A qualitative study exploring barriers to adequate uptake of antenatal care in pre-conflict Syria: low cost interventions are needed to address disparities in antenatal care.

Journal article


Mourtada, Rima, Bashour, Hyam and Houben, Fiona 2021. A qualitative study exploring barriers to adequate uptake of antenatal care in pre-conflict Syria: low cost interventions are needed to address disparities in antenatal care. Contraception and Reproductive Medicine. 6 (1), p. 17. https://doi.org/10.1186/s40834-021-00156-7
AuthorsMourtada, Rima, Bashour, Hyam and Houben, Fiona
AbstractSyria has made progress in reducing maternal mortality and morbidity before the conflict in 2011. Despite the improvement in antenatal care (ANC) coverage and patterns of use, analyses of national surveys demonstrated wide regional variations in uptake, timing and number of visits even after controlling for women's socio-demographic characteristics. This study compares two governorates: Latakia, where uptake of ANC was high and Aleppo, where uptake of ANC was low to highlight the barriers to women's adequate uptake of ANC that existed in Syria pre-conflict. This qualitative study carried out 30 semi-structured interviews with (18-45-year-old) pregnant women from Aleppo and Latakia (recruited purposively from different types of health facilities in rural and urban areas), and 15 observation sessions at health facilities. Transcripts and fieldnotes were analyzed using the Framework Method with attention to the dimensions of availability, accessibility and acceptability of services. Inadequate uptake of ANC in Aleppo included not attending ANC, seeking care with providers who are not trained to provide ANC or discontinuing care. Three themes explained the regional disparities in the uptake of ANC in Aleppo and Latakia: women's assessment of their health status and reasoning of causes of ill health in pregnancy; women's evaluation of the risks of seeking ANC; and women's appraisal of the value of different types of service providers. Poor experiences at public health facilities were reported by women in Aleppo but not by women in Latakia. Evaluations of ANC services were connected with the availability, accessibility (geographical and financial) and acceptability of ANC services, however, women's views were shaped by the knowledge and prevailing opinions in their families and community. Findings are utilized to discuss low-cost interventions addressing the disparities in ANC uptake. Interventions should aim to enable vulnerable women to make informed decisions focusing on regions of low uptake. Women's groups that foster education and empowerment, which have been effective in other low resource settings, could be of value in Syria. Increased use of mobile phones and social media platforms suggests mobile health technologies (mHealth) may present efficient platforms to deliver these interventions.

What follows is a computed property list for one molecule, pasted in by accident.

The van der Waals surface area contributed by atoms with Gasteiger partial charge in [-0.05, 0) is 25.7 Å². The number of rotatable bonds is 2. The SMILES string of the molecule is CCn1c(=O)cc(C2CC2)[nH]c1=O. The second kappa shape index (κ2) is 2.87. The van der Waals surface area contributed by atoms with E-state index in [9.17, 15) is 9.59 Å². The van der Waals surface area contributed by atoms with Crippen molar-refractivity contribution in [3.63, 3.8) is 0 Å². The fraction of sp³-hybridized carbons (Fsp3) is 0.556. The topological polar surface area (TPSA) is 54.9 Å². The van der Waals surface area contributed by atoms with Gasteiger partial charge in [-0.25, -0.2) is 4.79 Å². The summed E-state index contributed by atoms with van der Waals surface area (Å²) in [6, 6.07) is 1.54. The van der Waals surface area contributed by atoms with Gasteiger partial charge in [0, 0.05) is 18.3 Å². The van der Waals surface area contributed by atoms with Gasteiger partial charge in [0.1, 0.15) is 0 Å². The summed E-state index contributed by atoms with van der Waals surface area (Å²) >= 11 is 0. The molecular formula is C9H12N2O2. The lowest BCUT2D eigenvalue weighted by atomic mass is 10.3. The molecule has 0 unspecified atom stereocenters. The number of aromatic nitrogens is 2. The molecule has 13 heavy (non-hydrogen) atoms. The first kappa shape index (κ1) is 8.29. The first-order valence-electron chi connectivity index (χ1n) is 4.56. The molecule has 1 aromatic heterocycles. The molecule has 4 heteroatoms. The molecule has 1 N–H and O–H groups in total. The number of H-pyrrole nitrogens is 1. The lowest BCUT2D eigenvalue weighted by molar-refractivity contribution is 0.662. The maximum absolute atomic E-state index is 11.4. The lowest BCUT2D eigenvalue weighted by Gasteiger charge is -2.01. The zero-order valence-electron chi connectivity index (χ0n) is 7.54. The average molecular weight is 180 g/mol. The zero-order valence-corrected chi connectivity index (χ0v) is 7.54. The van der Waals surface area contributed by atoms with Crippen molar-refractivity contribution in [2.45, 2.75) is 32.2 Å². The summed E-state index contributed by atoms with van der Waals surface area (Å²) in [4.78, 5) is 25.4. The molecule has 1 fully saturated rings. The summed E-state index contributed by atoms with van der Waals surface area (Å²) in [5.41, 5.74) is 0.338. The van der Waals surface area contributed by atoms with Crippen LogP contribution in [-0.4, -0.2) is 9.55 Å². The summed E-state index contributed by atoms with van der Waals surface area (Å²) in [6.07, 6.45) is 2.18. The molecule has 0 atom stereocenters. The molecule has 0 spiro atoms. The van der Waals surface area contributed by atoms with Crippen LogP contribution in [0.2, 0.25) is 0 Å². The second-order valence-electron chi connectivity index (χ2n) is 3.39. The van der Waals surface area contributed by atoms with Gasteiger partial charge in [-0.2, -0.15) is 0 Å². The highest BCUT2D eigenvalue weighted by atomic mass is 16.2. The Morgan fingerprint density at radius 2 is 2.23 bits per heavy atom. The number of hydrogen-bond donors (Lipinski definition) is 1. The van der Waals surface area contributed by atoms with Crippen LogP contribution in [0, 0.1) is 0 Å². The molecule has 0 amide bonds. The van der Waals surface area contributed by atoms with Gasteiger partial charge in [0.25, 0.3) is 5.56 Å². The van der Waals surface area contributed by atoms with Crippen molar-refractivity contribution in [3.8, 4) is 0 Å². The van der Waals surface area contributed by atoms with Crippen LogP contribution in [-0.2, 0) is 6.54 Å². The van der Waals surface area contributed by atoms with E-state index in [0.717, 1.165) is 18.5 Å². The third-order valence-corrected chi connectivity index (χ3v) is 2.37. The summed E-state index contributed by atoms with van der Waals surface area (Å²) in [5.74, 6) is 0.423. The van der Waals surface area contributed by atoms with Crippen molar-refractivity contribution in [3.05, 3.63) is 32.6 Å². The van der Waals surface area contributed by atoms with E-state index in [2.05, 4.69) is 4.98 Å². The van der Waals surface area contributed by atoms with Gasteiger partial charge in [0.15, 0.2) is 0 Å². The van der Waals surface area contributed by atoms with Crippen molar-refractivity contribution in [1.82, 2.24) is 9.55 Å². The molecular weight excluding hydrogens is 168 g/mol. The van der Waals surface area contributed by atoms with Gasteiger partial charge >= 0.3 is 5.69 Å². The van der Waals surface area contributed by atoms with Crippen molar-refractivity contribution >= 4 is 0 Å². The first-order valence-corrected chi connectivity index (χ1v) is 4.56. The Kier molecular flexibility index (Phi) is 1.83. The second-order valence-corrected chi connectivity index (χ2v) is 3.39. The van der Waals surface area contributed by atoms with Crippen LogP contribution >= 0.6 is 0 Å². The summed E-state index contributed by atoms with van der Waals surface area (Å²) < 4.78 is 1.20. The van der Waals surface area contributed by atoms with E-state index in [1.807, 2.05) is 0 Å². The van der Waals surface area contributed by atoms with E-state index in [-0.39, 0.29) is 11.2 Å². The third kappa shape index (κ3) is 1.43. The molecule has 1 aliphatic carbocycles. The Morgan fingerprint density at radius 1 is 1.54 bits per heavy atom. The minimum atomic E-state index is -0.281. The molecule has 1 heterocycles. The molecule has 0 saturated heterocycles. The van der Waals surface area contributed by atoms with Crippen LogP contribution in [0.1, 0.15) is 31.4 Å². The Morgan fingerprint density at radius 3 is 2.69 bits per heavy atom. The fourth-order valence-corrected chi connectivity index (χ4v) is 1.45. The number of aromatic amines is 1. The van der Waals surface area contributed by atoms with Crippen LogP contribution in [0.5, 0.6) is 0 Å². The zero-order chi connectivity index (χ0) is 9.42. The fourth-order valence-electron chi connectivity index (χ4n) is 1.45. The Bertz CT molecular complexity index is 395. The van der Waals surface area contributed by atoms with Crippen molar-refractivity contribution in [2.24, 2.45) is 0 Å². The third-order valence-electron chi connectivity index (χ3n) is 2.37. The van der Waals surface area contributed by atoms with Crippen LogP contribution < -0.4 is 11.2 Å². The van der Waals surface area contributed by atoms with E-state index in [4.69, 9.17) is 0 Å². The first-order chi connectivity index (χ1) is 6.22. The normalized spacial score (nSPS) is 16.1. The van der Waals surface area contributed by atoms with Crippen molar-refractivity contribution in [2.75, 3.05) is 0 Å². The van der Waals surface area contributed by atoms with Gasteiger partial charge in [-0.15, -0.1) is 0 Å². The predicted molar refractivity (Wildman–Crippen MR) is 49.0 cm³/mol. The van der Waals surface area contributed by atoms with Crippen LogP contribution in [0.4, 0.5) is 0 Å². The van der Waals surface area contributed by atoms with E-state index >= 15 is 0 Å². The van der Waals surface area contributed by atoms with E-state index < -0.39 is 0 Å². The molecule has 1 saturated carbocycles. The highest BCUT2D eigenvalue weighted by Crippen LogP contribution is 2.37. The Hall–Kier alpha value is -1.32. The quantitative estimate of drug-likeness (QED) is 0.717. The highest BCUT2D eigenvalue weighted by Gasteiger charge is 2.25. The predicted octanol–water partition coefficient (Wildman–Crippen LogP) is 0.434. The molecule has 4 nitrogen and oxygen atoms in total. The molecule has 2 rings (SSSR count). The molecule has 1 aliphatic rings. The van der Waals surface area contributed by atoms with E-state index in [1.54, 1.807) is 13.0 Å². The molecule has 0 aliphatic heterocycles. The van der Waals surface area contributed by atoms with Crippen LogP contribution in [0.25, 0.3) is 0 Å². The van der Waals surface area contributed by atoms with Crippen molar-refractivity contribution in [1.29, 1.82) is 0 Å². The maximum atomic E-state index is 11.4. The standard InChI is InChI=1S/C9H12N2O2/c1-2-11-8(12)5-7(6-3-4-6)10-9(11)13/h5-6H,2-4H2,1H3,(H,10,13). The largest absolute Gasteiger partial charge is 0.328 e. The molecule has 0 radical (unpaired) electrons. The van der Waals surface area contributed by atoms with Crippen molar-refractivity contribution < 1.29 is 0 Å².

KeywordsAntenatal care; Conflict; Interventions; Syria
Year2021
JournalContraception and Reproductive Medicine
Journal citation6 (1), p. 17
ISSN2055-7426
Digital Object Identifier (DOI)https://doi.org/10.1186/s40834-021-00156-7
Official URLhttps://contraceptionmedicine.biomedcentral.com/articles/10.1186/s40834-021-00156-7
FunderWellcome Trust
Publication dates
Online01 Jun 2021
Publication process dates
Accepted04 Mar 2021
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Output statusPublished
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https://repository.canterbury.ac.uk/item/8y039/a-qualitative-study-exploring-barriers-to-adequate-uptake-of-antenatal-care-in-pre-conflict-syria-low-cost-interventions-are-needed-to-address-disparities-in-antenatal-care

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